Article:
The Chattanooga Times Free Press this week interviewed Robert Duran, an assistant professor of sociology, for a story about a new ‘Blue Lives Matter’ billboard in the city that is stirring debate.
The New York Times Sunday Book Review featured Robert “Jeff” Norrell’s latest biography.
The International Business Times featured Patrick Grzanka’s recent study, which suggests that “born this way” beliefs may not be the key to reducing homophobia. Read the story online. Grzanka, an assistant professor of psychology, co-authored the study with Joe Miles, also an assistant professor of psychology.
UT geographer Derek Alderman, who studies the politics of place names, says renaming streets for Martin Luther King Jr. is a way to “construct a new geography of public memory.” But such points of pride can backfire. Alderman was quoted in many news stories and editorials marking the thirtieth anniversary of the federal holiday commemorating King’s birthday.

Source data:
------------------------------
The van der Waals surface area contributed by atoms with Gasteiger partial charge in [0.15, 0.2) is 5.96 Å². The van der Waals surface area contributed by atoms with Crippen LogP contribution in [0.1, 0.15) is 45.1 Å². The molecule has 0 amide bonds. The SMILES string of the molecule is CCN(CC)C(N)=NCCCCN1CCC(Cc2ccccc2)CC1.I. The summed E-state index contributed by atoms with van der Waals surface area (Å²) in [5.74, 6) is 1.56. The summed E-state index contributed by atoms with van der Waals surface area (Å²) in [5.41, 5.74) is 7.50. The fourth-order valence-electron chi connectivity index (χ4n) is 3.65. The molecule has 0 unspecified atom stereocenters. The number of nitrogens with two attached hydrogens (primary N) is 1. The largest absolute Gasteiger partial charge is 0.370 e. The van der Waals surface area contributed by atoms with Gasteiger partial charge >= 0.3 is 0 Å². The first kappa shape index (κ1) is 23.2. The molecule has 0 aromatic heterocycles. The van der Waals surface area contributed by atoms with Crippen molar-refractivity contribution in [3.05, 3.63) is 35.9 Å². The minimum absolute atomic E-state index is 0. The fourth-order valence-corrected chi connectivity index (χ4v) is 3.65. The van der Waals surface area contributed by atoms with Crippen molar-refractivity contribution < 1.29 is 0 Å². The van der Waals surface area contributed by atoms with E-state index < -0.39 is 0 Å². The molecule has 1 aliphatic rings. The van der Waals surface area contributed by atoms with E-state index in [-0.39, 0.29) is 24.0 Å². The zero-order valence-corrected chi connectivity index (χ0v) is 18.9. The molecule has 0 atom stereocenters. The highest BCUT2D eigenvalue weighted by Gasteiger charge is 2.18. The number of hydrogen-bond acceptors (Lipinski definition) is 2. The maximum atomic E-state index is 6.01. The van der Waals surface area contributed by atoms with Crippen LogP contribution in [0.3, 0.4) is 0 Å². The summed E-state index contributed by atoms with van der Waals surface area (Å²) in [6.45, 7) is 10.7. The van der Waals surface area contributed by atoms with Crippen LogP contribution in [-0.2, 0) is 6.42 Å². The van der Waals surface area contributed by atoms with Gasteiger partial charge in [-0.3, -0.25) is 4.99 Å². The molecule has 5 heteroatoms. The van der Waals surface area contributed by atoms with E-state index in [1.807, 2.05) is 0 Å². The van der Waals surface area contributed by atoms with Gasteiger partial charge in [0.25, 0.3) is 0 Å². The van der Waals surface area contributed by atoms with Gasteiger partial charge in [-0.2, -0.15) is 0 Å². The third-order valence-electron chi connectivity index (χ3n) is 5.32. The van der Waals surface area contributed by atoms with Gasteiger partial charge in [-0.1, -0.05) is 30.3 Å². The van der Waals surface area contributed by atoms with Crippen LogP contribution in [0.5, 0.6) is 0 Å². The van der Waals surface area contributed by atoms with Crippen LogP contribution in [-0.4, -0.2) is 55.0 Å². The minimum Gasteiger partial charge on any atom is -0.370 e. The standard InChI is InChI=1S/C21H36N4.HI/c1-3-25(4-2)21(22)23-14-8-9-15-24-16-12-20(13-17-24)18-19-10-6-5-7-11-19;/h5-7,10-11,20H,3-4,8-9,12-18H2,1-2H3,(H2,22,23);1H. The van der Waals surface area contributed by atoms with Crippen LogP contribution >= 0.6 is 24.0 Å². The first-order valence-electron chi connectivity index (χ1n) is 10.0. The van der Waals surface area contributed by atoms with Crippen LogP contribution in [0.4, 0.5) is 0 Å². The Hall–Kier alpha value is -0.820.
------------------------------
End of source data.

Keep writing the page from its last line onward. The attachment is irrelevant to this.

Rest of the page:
Robert “Jeff” Norrell‘s new biography, Alex Haley and the Books That Changed a Nation, continues to garner national acclaim. The Wall Street Journal and the Atlanta Journal Constitution both recently reviewed the book, which explores Haley’s literary influence. Read the Wall Street Journal review here. (Login required.) The Atlanta Journal Constitution review is also available online.
The Associated Press recently featured Derek Alderman, professor and head of the Department of Geography, in a story about New Orleans’ quest to make a break with its confederate past.
US Supreme Court Justice Antonin Scalia, during a recent hearing about affirmative action, said students of color may be better off at “lesser schools” because many are “pushed ahead too fast.” UT’s Joshua Inwood told WATE-TV Channel 6 that Scalia’s comments may demonstrate how his power relationships and ideas about race inform his jurisprudence and may be outmoded.
The News Sentinel interviewed Erin Darby for a story about a new exhibit that features the photos of Syrian refugee children taken by a local man. The paper noted that Darby, assistant professor of religious studies, knows firsthand how seeing the faces of refugees can change someone. She often takes her students to Jordan for excavation projects and
USA Today featured UT’s Joshua Emery in a story about a mysterious bright spot that appeared on the dwarf planet Ceres.
The New York Times recently reviewed Alex Haley and the Books that Changed a Nation, a new biography written by Robert “Jeff” Norrell, UT professor of history.